The names of the families grouped about the throne are quite different in each successive reign, and the characters change with the names. It would seem that, in the sphere of court, the same thing happens over and over again in each generation; but each time there is a quite different set of personages. If history did not prove that this is so, it would seem incredible. The prominent men at the court of Louis XVIII., for instance, had scarcely any connection with the Rivieres, Blacas, d'Avarays, Vitrolles, d'Autichamps, Pasquiers, Larochejaqueleins, Decazes, Dambrays, Laines, de Villeles, La Bourdonnayes, and others who shone at the court of Louis XV. Compare the courtiers of Henri IV. with those of Louis XIV.; you will hardly find five great families of the former time still in existence. The nephew of the great Richelieu was a very insignificant person at the court of Louis XIV.; while His Majesty's favorite, Villeroi, was the grandson of a secretary ennobled by Charles IX. And so it befell that the d'Esgrignons, all but princes under the Valois, and all-powerful in the time of Henri IV., had no fortune whatever at the court of Louis XVIII., which gave them not so much as a thought. At this day there are names as famous as those of royal houses&mdashthe Foix-Graillys, for instance, or the d'Herouvilles&mdashleft to obscurity tantamount to extinction for want of money, the one power of the time.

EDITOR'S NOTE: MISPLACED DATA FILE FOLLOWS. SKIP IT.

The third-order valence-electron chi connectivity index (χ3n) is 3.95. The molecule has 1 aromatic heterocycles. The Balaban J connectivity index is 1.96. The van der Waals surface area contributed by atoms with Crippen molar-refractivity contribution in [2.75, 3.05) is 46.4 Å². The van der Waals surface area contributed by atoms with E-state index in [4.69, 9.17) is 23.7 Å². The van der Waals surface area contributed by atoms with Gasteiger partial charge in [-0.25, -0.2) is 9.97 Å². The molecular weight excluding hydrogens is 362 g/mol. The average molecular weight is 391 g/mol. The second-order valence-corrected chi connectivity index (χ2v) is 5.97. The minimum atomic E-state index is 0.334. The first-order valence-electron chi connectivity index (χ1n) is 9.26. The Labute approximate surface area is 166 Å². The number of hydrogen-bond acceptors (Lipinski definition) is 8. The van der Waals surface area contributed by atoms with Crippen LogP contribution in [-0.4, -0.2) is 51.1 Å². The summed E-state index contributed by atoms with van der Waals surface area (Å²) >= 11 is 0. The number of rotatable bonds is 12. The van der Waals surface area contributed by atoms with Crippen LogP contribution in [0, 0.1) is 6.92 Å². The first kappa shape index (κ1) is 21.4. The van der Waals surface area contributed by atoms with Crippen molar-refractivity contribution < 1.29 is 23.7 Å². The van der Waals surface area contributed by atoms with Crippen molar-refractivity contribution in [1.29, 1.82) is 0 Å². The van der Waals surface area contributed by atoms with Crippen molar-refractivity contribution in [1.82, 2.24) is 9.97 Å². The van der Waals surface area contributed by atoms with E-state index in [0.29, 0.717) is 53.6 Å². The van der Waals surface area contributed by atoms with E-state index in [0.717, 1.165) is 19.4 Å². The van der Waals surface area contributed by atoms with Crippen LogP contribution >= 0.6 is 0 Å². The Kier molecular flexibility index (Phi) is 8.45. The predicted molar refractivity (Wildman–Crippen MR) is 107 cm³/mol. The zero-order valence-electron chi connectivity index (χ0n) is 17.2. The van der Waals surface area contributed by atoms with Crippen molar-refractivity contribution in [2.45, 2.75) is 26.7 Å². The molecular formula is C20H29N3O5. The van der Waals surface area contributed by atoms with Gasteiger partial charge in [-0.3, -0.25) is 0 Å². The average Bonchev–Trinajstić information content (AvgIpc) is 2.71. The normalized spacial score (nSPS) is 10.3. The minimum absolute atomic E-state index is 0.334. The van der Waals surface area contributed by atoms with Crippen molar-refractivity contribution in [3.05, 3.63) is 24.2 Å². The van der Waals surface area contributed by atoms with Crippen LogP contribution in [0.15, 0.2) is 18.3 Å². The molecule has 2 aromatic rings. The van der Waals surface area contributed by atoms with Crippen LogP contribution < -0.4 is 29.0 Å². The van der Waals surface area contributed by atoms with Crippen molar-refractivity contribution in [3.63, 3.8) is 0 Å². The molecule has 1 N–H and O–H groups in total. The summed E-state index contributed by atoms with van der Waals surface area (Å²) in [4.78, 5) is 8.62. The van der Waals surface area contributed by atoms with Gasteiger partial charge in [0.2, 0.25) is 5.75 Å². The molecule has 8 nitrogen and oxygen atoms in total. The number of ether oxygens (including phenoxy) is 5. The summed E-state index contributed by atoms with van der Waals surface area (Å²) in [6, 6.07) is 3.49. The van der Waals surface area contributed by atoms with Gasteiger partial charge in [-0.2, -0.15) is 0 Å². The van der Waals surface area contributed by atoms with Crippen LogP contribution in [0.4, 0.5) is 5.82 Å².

All which things Victurnien beheld entirely from his own point of view; he felt the equality that he saw in Paris as a personal wrong. The monster Equality was swallowing down the last fragments of social distinction in the Restoration. Having made up his mind on this head, he immediately proceeded to try to win back his place with such dangerous, if blunted weapons, as the age left to the noblesse. It is an expensive matter to gain the attention of Paris. To this end, Victurnien adopted some of the ways then in vogue. He felt that it was a necessity to have horses and fine carriages, and all the accessories of modern luxury; he felt, in short, "that a man must keep abreast of the times," as de Marsay said&mdashde Marsay, the first dandy that he came across in the first drawing-room to which he was introduced. For his misfortune, he fell in with a set of roues, with de Marsay, de Ronquerolles, Maxime de Trailles, des Lupeaulx, Rastignac, Ajuda-Pinto, Beaudenord, de la Roche-Hugon, de Manerville, and the Vandenesses, whom he met wherever he went, and a great many houses were open to a young man with his ancient name and reputation for wealth. He went to the Marquise d'Espard's, to the Duchesses de Grandlieu, de Carigliano, and de Chaulieu, to the Marquises d'Aiglemont and de Listomere, to Mme. de Serizy's, to the Opera, to the embassies and elsewhere. The Faubourg Saint-Germain has its provincial genealogies at its fingers' ends; a great name once recognized and adopted therein is a passport which opens many a door that will scarcely turn on its hinges for unknown names or the lions of a lower rank.